Lapid Meets Bennett, Sa'ar as anti-Netanyahu Bloc Set Sights on Unity Government

As coalition efforts continue, Bennett also meets with Labor's Michaeli, Yisrael Beiteinu's Lieberman while far-right party leader Smotrich attacks Yamina as opportunistic

Jonathan Lis
Jonathan Lis
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Yair Lapid arrives to the president's official residence to accept the mandate to form government
Yair Lapid arrives to the president's official residence to accept the mandate to form governmentCredit: Emil Salman
Jonathan Lis
Jonathan Lis

Right-wing Yamina leader Naftali Bennett and centrist Yesh Atid chairman Yair Lapid held two meetings on Friday, in a bid to expedite talks on a unity government that could see Benjamin Netanyahu replaced as prime minister.

After Netanyahu missed his Tuesday deadline, the president tasked Lapid this week with forming a government, giving him 28 days to do so. Together with Bennett, he hopes to secure majority backing before that time elapses, but their main challenge is getting parties from across the political spectrum to agree to the same basic guidelines.

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The two lawmakers also, for the first time, met together with New Hope's Gideon Sa’ar and Yisrael Beitenu's Avigdor Lieberman, and with Kahol Lavan chairman Benny Gantz for the second time.

The duo, in negotiations on splitting the premiership between them over the next government's four-year term, also sat down with Meretz chairman Nitzan Horowitz.

Bennett also met Friday with Labor Chairwoman Merav Michaeli for their first one-on-one meeting. Michaeli's associates said that "the meeting was optimistic," and that the Labor chairwoman asked "to advance various work plans." Bennett and Michaeli, however, didn't discuss ministerial appointments or the main guidelines a new coalition would have.

Responding to criticism from pro-Netanyahu lawmakers saying he was betraying the right wing by cooperating with Lapid, Bennett wrote on Facebook that he was willing to pay the political price to ensure that a government forms. "I do not know if I will succeed, but I can promise you that I will, with all my strength, try to fix things."

Religious Zionism Chairman Bezalel Smotrich attacked Bennett on Friday for meeting with Lapid, calling Yamina “a bunch of power-hungry opportunists who committed betrayal in the name of fulfilling the limitless political aspirations of one man, who repeatedly failed the public test and is imposing himself through political antics.”

Smotrich added on Facebook: “When I called our party Religious Zionism I did so precisely for this moment, so that the history books wouldn’t record that Religious Zionism was an accessory to the great betrayal by Bennett, [Ayelet] Shaked and the small, submissive gang of operatives that they surrounded themselves with.”

Bennett hit back with his own criticism. "I know where I came from and where I am going, and I am determined to exhaust this effort until its end, but it is not simple when people with whom you walked a long way, whom you raised politically, wield serious statements against you that I do not even want to repeat," he wrote on social media. "I call on my friends on the right: it's possible to disagree, but this kind of fiery discourse is exactly the reason the public is not giving us a majority, time after time."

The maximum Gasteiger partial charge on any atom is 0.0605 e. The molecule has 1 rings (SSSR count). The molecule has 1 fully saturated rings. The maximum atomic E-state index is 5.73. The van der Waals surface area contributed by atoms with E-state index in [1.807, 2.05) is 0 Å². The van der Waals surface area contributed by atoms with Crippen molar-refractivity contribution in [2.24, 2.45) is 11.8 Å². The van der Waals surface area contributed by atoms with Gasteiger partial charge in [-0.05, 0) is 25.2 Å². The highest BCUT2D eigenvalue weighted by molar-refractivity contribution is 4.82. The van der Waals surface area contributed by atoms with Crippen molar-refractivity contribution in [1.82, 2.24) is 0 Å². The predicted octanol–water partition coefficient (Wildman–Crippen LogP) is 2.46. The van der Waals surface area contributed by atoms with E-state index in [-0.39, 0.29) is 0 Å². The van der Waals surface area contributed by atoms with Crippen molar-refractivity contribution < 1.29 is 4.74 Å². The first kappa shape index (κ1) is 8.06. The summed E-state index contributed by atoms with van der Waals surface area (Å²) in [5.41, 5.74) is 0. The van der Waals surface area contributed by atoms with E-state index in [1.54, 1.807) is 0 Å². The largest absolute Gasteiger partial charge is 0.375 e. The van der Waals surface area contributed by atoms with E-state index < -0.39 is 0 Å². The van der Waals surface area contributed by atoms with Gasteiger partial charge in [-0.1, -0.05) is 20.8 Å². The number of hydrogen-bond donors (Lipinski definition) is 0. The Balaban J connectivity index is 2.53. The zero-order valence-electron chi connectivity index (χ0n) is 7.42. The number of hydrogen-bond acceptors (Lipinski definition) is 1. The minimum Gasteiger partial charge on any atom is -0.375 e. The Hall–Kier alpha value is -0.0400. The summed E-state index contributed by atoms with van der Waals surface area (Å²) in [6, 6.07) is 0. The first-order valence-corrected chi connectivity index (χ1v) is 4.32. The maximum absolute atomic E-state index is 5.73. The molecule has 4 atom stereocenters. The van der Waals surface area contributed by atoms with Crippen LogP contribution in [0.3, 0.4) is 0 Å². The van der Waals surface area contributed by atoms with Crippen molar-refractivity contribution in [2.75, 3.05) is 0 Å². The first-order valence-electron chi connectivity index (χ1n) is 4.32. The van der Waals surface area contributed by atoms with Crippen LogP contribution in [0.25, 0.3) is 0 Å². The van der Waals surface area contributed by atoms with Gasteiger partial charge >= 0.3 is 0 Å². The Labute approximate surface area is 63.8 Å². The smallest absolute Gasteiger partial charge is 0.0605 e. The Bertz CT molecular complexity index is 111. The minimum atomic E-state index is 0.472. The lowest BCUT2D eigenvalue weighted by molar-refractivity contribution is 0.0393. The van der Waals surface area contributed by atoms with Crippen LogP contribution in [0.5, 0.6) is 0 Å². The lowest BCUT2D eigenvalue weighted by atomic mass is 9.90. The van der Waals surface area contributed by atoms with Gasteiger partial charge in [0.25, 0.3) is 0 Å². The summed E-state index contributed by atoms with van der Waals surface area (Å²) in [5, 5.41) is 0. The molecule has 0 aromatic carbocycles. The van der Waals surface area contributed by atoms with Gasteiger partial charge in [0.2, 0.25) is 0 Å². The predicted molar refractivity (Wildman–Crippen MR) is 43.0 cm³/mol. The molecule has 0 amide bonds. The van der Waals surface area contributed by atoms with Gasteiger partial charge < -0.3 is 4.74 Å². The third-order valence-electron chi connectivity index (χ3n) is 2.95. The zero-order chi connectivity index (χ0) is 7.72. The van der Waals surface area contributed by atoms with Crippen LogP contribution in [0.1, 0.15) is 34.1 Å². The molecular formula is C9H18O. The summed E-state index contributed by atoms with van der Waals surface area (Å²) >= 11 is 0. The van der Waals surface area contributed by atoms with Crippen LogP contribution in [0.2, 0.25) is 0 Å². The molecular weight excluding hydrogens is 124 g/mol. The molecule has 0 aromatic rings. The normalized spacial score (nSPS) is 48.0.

Meanwhile, Yamina’s Matan Kahana, third on the party’s election slate, supported Bennett in a Facebook post, writing: “We wanted a right-wing government. I saw Naftali making every effort for this to happen over the past month. Regrettably, it looks like it was less urgent for this Netanyahu. We understand that what is needed now is a unity government, as broad as possible.”

Bennett also received backing from three of his Yamina colleagues on Thursday. New lawmakers Abir Kara, Idit Silman and Nir Orbach rejected the generous offers they had received in recent days from Prime Minister Benjamin Netanyahu’s envoys in exchange for defecting from their party and preventing Bennett, Lapid and their allies from forming a government. The three lawmakers, whom Likud targeted as “weak links,” stated they would support Bennett’s efforts to form a unity government. Their statements were part of a tactical move by Yamina to portray itself as united behind the decision to cooperate with Lapid.

Yisrael Beiteinu's Lieberman stated on Facebook Friday morning that the coalition agreement would include his military draft bill without any changes, a bill allowing civil unions, ending the monopoly on certification of kosher food and establishments, promoting the study of core curricula in ultra-Orthodox Jewish schools and approving a two-year state budget.

“An Israeli unity government isn’t a compromise, but a goal,” Lapid told a press conference on Thursday, the day after being tapped by Rivlin to form the next government. “This is what Israel needs now.”

Lapid stated: “Internal strife weakens us. We are not seeking fights, we are looking to work. We all understand that this is not a government in which we will achieve all our dreams.” He added: “My future partners are different people with various opinions, but someone disagreeing with you doesn’t make them the enemy. This will be a complex government, but it will have one simple goal: to bring us out of crisis. The coronavirus crisis, the economic crisis, the political crisis.”

Netanyahu said Thursday night that a Lapid-Bennett government would be a "weak, feeble government." He called on Yamina, particularly Bennett and Shaked, to oppose a coalition including Lapid and leftist parties, and to join with him instead.

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